What features as an open question for Agamben emerges from the subsequent contribution by Badiou as a foregone conclusion: a democratic government is an impossibility. Democracies today engage in a collective death-wish "for the democratic nonworld is a leakage in time. Consumption is consuming it" (p. 14). Badiou resuscitates elements of Plato's critique of democracy as creating a world that is not really a world and an exclusively pleasure-seeking subject, which accounts for "the profound stupidity of contemporary democratic societies" (p. 12). He argues that democracy, in the literal sense of the word "the power of peoples over their own existence" can only be achieved in the withering away of the State and in communism, posited as the opposite of capitalist parliamentarism; for "it is communism, which, as Hegel said at the time, absorbs and surmounts the formalism of the age of restricted democracy" (p. 15). While there is probably not much wrong with waiting for a salvation, it is important to take the essay for what it is: a yearning for the miraculous to erupt within history and redeem the philosopher and some mythical community from the toil of transforming a really existing society into a freer one. Whereas Plato and Hegel had divinity and a philosophy of history respectively on their side, Badiou's 'democracy' has no substitute grounds (short of the miraculous) to stand on.

In contrast, Bensaïd's inspired review of the achievement and limit of democratic theory is rich with insights on democracy's political action. It underlines meticulously the main challenges to bringing some of the great radical ideas about democracy into social reality. Bensaïd calls to mind the revolutionary wisdom, following Saint Just and Che Guevara, that "the 'force of heroism' and virtue of example were not enough to bridge the tragic gap between the constituent power and instituted democracy" (p. 31). No revolutionary, he reminds us, has resolved "this mysterious democratic equation, the puzzle which they have handed on to us" (p. 32). This essay reveals a key to the collection's vital illumination of the meaning of thinking about democracy today: it is not in the escape from contradictions into a better world of refined theory, but in the "impurities, uncertainties and wobbly conventions" of "profane politics" (p. 42) that democratic aspirations become meaningful. The purpose of democratic thought today is less in resolving long-standing theoretical contradictions in the idea of democracy (in particular the tragic gap between constituent power and institutions, constitution and government), and more in working within the contradictions -- within the tragic gap -- to find out what can be achieved within it.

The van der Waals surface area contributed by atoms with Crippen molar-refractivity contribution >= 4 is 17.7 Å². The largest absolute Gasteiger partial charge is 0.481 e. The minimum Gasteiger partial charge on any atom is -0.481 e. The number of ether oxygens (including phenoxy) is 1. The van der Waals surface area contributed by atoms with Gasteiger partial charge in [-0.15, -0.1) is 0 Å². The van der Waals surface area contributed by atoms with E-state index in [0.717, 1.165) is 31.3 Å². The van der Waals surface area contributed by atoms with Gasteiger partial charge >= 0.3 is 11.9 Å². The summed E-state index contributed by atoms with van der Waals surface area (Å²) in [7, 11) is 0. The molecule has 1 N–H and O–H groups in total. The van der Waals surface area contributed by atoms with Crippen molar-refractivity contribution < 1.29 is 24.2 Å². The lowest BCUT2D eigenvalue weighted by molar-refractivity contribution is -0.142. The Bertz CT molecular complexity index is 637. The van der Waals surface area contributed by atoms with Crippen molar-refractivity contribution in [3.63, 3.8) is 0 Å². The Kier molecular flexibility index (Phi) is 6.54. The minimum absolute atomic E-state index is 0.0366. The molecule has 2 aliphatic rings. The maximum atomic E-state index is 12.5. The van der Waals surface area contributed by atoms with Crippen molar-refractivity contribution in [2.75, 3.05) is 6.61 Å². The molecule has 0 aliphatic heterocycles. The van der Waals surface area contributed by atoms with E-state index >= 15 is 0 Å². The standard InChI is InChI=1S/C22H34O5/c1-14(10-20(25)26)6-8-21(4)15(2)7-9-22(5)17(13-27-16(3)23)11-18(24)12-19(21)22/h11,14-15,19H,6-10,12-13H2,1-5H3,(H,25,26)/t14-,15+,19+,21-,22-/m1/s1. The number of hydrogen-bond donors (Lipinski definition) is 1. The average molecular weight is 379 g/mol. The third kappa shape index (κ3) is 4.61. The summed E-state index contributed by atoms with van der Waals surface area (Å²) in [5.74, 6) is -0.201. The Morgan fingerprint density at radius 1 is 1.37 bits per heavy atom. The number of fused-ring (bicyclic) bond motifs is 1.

The subsequent contribution by Wendy Brown brings forth some of the central conceptual contradictions and structures of power within which democratic aspirations must within. Brown discerningly describes the "frontal assault" that neoliberalism

as a political rationality has launched … on the fundaments of liberal democracy, displacing its basic principles of constitutionalism, legal equality, political and civil liberty, political autonomy, and universal inclusion with market criteria of cost/benefit ratios, efficiency, profitability, and efficacy.

If states, rightly or not, used to justify themselves as the "embodiment of popular rule", they now figure as "operations of business management" (p. 47). Under current circumstances, which coalesce and threaten to devastate democratic freedoms that once were without reach, the question of peoples' will to freedom becomes acute: societies that have enjoyed such freedoms do not seem to resist when they are taken away. Thus, Brown remarks somewhat pessimistically that "it is hard to imagine what could compel humans to the task of ruling themselves or successfully contesting the powers by which they are dominated" (p. 56). While it is hard to say for sure that democracy is still a possibility, she concludes, struggles for it need to "reckon directly" with "the powers destroying the conditions for democracy" (pp. 56-7).